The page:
NEW YORK ( TheStreet) -- The major U.S. equity averages finished the truncated trading week with steep losses on Friday as the October jobs report fell flat ahead of next week's presidential election. The Dow Jones Industrial Average plunged more than 139 points, or 1.05%, to close at 13,093. The blue-chip index finished the week down 0.08% but is still up 7.17% so far in 2012. The big headline early on Friday was the employment report, which was the last significant piece of economic data ahead of Americans heading to the polls on Nov. 6 to decide whether President Barack Obama or Mitt Romney will spend the next four years in the White House. Nonfarm payrolls rose 171,000 in October, exceeding the consensus estimate for job creation of 125,000, according to Briefing.com. After September's dip, the unemployment rate ticked up to 7.9% from 7.8%, in line with expectations. "In the current environment with the expectations what they are, you can probably characterize this as a pretty solid jobs report," said Brad Sorensen, market and sector research director at Charles Schwab. "You can see from the market reaction; not a great reaction to it one way or the other, so I think it kind of keeps in with the story that we've been seeing roughly 2% growth." "Although the jobless rate rose 0.1 (of a percentage) point, this reflected an increase in labor force participation, as the survey of households also reported another large gain in employment. However, the implied gains in income and industrial output are somewhat smaller as wages were flat and the factory workweek edged down," said Jan Hatzius, chief economist at Goldman Sachs. Breadth within the Dow was negative with losers ahead winners, 25 to 4, with Pfizer ( PFE) finishing flat. The biggest percentage decliners were Caterpillar ( CAT), Chevron ( CVX), and du Pont ( DD). Shares of Chevron were down more than 2.5% after the oil and gas giant reported a third-quarter profit of $5.3 billion, down from $7.8 billion in the same period a year earlier. On a per share basis, earnings came in at $2.69, below the average analyst view of $2.83. The biggest blue-chip gainers were Bank of America ( BAC), Merck ( MRK), and Walt Disney ( DIS).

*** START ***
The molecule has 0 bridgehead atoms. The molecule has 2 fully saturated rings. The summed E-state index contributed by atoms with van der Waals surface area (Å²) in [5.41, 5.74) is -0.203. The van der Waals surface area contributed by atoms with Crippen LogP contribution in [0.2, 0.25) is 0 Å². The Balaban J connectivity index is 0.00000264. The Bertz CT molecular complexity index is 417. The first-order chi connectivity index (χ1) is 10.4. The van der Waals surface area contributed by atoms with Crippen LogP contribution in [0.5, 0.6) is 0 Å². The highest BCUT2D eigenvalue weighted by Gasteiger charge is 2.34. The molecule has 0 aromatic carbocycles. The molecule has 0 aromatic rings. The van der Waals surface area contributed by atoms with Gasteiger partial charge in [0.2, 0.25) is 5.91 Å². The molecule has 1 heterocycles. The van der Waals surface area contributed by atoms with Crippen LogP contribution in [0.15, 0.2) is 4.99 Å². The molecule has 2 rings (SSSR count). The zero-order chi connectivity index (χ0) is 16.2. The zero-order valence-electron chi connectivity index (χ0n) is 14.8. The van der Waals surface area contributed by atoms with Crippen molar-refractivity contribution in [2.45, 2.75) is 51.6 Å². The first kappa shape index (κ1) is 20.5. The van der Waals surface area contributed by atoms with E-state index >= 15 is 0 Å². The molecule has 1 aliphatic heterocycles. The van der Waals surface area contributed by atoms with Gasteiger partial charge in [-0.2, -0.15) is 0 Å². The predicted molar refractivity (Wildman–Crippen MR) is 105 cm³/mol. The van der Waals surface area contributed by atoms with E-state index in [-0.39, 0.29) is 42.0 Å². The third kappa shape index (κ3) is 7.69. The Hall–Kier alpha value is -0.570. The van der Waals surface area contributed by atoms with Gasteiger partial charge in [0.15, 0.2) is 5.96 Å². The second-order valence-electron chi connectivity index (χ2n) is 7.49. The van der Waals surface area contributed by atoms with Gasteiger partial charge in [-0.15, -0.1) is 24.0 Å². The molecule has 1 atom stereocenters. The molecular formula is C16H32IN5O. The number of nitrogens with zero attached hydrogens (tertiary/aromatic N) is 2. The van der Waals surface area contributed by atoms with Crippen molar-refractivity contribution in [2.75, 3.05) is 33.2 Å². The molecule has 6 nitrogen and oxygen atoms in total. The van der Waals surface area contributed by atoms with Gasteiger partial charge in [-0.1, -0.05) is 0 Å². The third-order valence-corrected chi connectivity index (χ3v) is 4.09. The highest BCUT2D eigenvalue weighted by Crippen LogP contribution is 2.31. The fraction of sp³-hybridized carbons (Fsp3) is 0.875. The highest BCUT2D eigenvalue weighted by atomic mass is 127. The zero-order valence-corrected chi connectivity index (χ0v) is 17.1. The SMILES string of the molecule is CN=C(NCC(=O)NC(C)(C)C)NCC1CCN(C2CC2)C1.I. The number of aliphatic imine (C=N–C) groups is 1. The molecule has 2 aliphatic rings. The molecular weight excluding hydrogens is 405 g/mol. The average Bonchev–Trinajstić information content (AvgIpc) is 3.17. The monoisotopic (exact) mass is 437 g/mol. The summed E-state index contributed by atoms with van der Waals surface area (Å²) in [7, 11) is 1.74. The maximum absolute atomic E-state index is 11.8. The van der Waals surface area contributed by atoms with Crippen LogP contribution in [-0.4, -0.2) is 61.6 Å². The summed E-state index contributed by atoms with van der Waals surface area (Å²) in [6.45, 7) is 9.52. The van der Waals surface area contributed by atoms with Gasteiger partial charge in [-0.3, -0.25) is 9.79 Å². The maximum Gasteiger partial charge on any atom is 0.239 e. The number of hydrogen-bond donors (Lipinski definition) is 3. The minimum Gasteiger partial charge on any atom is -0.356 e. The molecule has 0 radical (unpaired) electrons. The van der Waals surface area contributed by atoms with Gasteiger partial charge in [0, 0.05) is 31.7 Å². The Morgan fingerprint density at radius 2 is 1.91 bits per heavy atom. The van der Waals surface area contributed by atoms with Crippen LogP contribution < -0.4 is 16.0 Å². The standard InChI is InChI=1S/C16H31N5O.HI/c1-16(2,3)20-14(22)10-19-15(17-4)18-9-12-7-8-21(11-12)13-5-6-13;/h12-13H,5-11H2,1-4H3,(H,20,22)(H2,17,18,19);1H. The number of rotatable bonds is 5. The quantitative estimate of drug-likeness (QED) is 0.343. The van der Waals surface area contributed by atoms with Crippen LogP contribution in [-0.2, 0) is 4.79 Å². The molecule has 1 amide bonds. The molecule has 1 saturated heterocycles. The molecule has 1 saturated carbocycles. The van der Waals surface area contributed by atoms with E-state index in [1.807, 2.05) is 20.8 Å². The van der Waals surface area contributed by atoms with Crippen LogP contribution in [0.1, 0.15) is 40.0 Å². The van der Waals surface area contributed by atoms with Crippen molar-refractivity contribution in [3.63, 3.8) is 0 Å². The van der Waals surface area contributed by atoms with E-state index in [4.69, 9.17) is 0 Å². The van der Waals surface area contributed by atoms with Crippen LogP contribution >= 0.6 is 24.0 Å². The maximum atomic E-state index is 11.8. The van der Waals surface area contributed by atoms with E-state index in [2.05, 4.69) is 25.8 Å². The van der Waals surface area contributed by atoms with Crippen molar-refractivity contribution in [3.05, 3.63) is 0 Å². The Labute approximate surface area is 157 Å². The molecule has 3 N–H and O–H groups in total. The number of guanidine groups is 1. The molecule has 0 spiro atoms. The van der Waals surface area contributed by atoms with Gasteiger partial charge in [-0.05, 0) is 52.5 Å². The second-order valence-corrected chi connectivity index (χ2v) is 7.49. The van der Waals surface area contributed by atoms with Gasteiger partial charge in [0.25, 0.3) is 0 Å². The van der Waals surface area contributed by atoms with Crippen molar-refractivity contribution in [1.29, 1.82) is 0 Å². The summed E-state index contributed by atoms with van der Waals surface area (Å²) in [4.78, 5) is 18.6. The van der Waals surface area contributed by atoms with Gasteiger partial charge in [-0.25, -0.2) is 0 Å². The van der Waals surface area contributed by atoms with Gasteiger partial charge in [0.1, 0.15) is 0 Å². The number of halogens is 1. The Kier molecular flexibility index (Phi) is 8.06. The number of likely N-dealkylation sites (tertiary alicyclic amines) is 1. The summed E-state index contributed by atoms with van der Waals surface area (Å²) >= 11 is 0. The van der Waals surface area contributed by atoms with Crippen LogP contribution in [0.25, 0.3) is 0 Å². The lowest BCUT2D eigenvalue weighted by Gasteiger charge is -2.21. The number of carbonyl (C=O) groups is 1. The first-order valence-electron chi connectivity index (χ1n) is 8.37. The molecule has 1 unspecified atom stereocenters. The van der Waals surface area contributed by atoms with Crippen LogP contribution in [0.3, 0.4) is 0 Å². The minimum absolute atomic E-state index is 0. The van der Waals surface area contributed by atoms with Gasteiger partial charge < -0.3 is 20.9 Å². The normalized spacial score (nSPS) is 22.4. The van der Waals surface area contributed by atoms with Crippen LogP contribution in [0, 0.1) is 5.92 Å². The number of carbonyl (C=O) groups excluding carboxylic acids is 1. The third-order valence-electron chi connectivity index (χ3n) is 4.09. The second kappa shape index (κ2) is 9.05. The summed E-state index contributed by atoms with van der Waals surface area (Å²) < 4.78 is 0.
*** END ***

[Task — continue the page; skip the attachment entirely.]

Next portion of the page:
Decliners finished ahead of advancers by a 2.3-to-1 ratio on the New York Stock Exchange and 2.6-to-1 ratio on the Nasdaq. Volume totaled 3.61 billion on the Big Board and 1.83 billion on the Nasdaq. The S&P 500 lost more than 13 points, or 0.94%, to settle at 1414. The index closed the week up 0.09% and is up 12.45% year-to-date. The Nasdaq dropped nearly 38 points, or 1.26%, to finish at 2982. The tech-heavy index finished the week down 0.13% but is still up 14.47% in 2012. The broad market finished entirely in the red with the basic materials, capital goods, energy, technology and utilities sectors leading the decline. September factory orders rose 4.8%, a turnaround from a decline of 5.2% in August which was the result from a large drop in aircraft orders. "The underlying characteristic of